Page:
Deep Dive into Jesus' Prodigal Story Part 1: The Death Wish

apostasy christian no more family estrangement fathers irresistible grace prodigal story Sep 07, 2023

Kenneth Bailey wrote a great book on Luke 15. It's called The Cross & the Prodigal, Luke 15 Through the Eyes of Middle Eastern Peasants.  In this book, Bailey "highlights the tensions between law and love, servanthood and sonship, honor and forgiveness that grant this story such timeless spiritual and theological power." (That's what the publisher said on the back cover.) 

I became acquainted with this book when I took a class led by Kristi McLelland called The Running Father. I highly recommend her teaching on Luke 15. You can learn more about her ministry by going to New Lens Biblical Studies.

Using Bailey's book, I'm going to blog my way through what he taught me in his book, adding my own twist to what I'm learning. (I know, you're surprised about that, aren't you?!) My prayer is that you learn a whole lot that you didn't know before by taking this deep dive into Jesus' parable of the prodigal son with me. 

Let me just go ahead and be completely honest with you. I'm writing these blogs to create the lessons I'll be sharing each week as Tom and I teach a course at our church called "Perfecting the Art of Parenting Your Prodigal(s)." When I get this course completed, I'll add it to the courses offered online on my websites. :) 

Here we go! 

The Death Wish

"He also said: “A man had two sons.  The younger of them said to his father, ‘Father, give me the share of the estate I have coming to me.’ So he distributed the assets[a] to them." Luke 15:11-12 HCSB

Bailey wrote this about the son's request found in these verses, "Such a request in village society means only one thing: The younger son is impatient for his father's death." 

Thus, "the death wish." 

Of course the father's wealth would be divided amongst his descendants upon his death, but to request one's portion before  his father's death was even imminent was unheard of. Bailey, who spent 40 years living and teaching in seminaries and universities in Egypt, Lebanon, Jerusalem and Cyprus, did a little survey. He asked villagers this question,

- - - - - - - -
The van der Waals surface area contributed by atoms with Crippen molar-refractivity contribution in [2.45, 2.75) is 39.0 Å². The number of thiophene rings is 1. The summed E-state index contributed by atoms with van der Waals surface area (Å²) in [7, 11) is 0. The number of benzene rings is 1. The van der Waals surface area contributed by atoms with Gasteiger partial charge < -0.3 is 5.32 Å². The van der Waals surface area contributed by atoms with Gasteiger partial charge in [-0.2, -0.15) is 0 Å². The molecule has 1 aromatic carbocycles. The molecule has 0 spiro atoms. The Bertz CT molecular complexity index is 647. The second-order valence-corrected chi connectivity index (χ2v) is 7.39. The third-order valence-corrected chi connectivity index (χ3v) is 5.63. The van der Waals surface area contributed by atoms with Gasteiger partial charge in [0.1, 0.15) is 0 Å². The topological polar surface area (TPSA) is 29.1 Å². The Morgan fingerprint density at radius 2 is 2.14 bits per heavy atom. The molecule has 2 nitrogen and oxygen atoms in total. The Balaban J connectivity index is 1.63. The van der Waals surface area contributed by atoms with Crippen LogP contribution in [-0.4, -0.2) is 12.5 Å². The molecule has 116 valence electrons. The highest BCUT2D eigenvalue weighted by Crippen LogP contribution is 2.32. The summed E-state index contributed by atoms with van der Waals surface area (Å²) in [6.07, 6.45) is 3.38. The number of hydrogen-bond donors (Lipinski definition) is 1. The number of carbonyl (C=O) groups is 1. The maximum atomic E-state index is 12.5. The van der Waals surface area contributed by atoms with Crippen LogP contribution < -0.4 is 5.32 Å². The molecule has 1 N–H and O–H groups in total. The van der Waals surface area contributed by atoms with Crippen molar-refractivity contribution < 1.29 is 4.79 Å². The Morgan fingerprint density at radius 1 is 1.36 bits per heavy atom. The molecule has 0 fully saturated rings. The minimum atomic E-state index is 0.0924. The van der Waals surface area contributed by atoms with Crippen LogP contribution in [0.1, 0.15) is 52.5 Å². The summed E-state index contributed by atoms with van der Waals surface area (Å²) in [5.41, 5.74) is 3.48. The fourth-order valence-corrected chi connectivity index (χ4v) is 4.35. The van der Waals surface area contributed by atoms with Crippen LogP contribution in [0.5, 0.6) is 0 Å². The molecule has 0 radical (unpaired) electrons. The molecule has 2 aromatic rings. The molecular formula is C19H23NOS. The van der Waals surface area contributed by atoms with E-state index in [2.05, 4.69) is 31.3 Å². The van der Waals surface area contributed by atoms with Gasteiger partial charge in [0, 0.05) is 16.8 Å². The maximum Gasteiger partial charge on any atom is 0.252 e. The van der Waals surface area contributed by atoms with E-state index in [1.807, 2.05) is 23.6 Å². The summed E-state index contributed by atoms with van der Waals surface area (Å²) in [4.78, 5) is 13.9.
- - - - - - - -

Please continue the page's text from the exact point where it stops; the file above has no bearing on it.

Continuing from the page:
"Has anyone ever made such a request in your village?"

Here is the example Bailey shared regarding the way this conversation went: 


"Could anyone ever make such a request?" 


"If anyone ever did, what would happen?"

"His father would become very angry and refuse!"


"This request means he wants his father to die!" 

Understanding the Honor/Shame Culture

Let me take a minute to talk a little about the honor/shame culture in Jesus' middle eastern world. Kristi tells us that the honor of the father was paramount in this culture. In an honor/shame culture, the emphasis is on honor more than right and wrong. Honor is everything and family honor is at the pinnacle of the culture. I found this in an article called The 5 Un-Written Rules of Honor -Shame Cultures, rule #1 is this: 

Family defines everything.

In collectivistic societies, identity is defined by the group you belong to. When two people meet, one of the first items of conversation is figuring out which family, clan, or village the other person is from. Since honor is a shared commodity, what one person does brings honor (or shame) upon the entire community. Children are taught from an early age how to bring honor to the family, and people are expected to be loyal to their community, even at personal cost.

In Western cultures, family is much more of a voluntary association. At the age of 18 or so, young adults are encouraged to venture out from the home to “find themselves” or “establish their own lives.”   

Another aspect of Jesus' culture is that the people valued "we" over "me" and "us" far more than "I." Any action by an individual impacts the entire community. Doing good for the group is far more important than looking out for yours truly.

Kristi mentions a 3rd observation about the culture Jesus was living in when He shared this story. It was a Patriarchal culture. In a patriarchal society, the honor of the father is supreme. Mostly this meant that children lived to bring honor to their father by increasing his wealth. Of course they benefitted from the wealth of their father, and received their portion at his death. But while he was living, his honor was far more important than anyone else's. 

What exactly is the son's portion?

I hope that you realize by now, that not only would Jesus' listeners have been astounded by the son's request, but they also would have been confused and flabbergasted at the father granting his son's request. 

For they were immersed in the honor/shame, community centric, patriarchal culture of their day, AND they understood the portion this boy was asking to receive.

Near the impending death of the father, heirs were given legal right of possession of the family's wealth but not right of disposition. The property belonged to the heirs, but as long as the father was living, he still had control over it. This father's son was asking for both the legal right of possession AND the right of disposition so that he could do what he wanted to do with it.

His request was rude...








...and yet, his request was granted by his father. 


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